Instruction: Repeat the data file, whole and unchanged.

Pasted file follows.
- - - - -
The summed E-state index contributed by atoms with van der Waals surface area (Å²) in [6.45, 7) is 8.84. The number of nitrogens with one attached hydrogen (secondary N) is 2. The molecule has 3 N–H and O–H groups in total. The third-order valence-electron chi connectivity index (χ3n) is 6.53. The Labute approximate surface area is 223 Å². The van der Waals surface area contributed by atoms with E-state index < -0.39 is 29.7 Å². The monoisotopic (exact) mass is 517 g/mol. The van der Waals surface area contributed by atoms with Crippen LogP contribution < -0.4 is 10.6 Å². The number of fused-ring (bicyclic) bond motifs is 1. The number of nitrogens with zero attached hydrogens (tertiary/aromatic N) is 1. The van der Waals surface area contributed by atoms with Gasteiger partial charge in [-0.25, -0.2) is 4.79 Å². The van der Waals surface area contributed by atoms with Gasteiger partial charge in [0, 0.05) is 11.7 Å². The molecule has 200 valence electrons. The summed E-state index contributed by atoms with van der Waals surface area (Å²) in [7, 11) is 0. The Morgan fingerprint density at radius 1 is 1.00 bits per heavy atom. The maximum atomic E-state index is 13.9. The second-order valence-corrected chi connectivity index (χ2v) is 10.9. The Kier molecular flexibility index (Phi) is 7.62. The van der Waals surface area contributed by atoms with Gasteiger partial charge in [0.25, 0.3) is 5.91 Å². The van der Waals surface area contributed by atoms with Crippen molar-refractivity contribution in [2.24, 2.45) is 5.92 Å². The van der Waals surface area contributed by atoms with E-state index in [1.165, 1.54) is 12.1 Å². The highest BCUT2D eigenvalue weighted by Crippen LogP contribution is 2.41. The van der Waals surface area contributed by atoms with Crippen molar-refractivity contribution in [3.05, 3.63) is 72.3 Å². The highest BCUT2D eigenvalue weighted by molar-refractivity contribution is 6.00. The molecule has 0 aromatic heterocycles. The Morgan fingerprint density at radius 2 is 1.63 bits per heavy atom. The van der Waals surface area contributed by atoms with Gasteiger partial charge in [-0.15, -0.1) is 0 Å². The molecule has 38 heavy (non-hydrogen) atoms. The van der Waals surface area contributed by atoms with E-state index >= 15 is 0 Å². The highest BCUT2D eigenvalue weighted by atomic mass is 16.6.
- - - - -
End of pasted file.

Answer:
The summed E-state index contributed by atoms with van der Waals surface area (Å²) in [6.45, 7) is 8.84. The number of nitrogens with one attached hydrogen (secondary N) is 2. The molecule has 3 N–H and O–H groups in total. The third-order valence-electron chi connectivity index (χ3n) is 6.53. The Labute approximate surface area is 223 Å². The van der Waals surface area contributed by atoms with E-state index < -0.39 is 29.7 Å². The monoisotopic (exact) mass is 517 g/mol. The van der Waals surface area contributed by atoms with Crippen LogP contribution < -0.4 is 10.6 Å². The number of fused-ring (bicyclic) bond motifs is 1. The number of nitrogens with zero attached hydrogens (tertiary/aromatic N) is 1. The van der Waals surface area contributed by atoms with Gasteiger partial charge in [-0.25, -0.2) is 4.79 Å². The van der Waals surface area contributed by atoms with Gasteiger partial charge in [0, 0.05) is 11.7 Å². The molecule has 200 valence electrons. The summed E-state index contributed by atoms with van der Waals surface area (Å²) in [7, 11) is 0. The Morgan fingerprint density at radius 1 is 1.00 bits per heavy atom. The maximum atomic E-state index is 13.9. The second-order valence-corrected chi connectivity index (χ2v) is 10.9. The Kier molecular flexibility index (Phi) is 7.62. The van der Waals surface area contributed by atoms with Gasteiger partial charge in [0.25, 0.3) is 5.91 Å². The van der Waals surface area contributed by atoms with Crippen molar-refractivity contribution in [2.24, 2.45) is 5.92 Å². The van der Waals surface area contributed by atoms with E-state index in [1.165, 1.54) is 12.1 Å². The highest BCUT2D eigenvalue weighted by Crippen LogP contribution is 2.41. The van der Waals surface area contributed by atoms with Crippen molar-refractivity contribution in [3.05, 3.63) is 72.3 Å². The highest BCUT2D eigenvalue weighted by molar-refractivity contribution is 6.00. The molecule has 0 aromatic heterocycles. The Morgan fingerprint density at radius 2 is 1.63 bits per heavy atom. The van der Waals surface area contributed by atoms with Gasteiger partial charge in [-0.15, -0.1) is 0 Å². The molecule has 38 heavy (non-hydrogen) atoms. The van der Waals surface area contributed by atoms with E-state index >= 15 is 0 Å². The highest BCUT2D eigenvalue weighted by atomic mass is 16.6.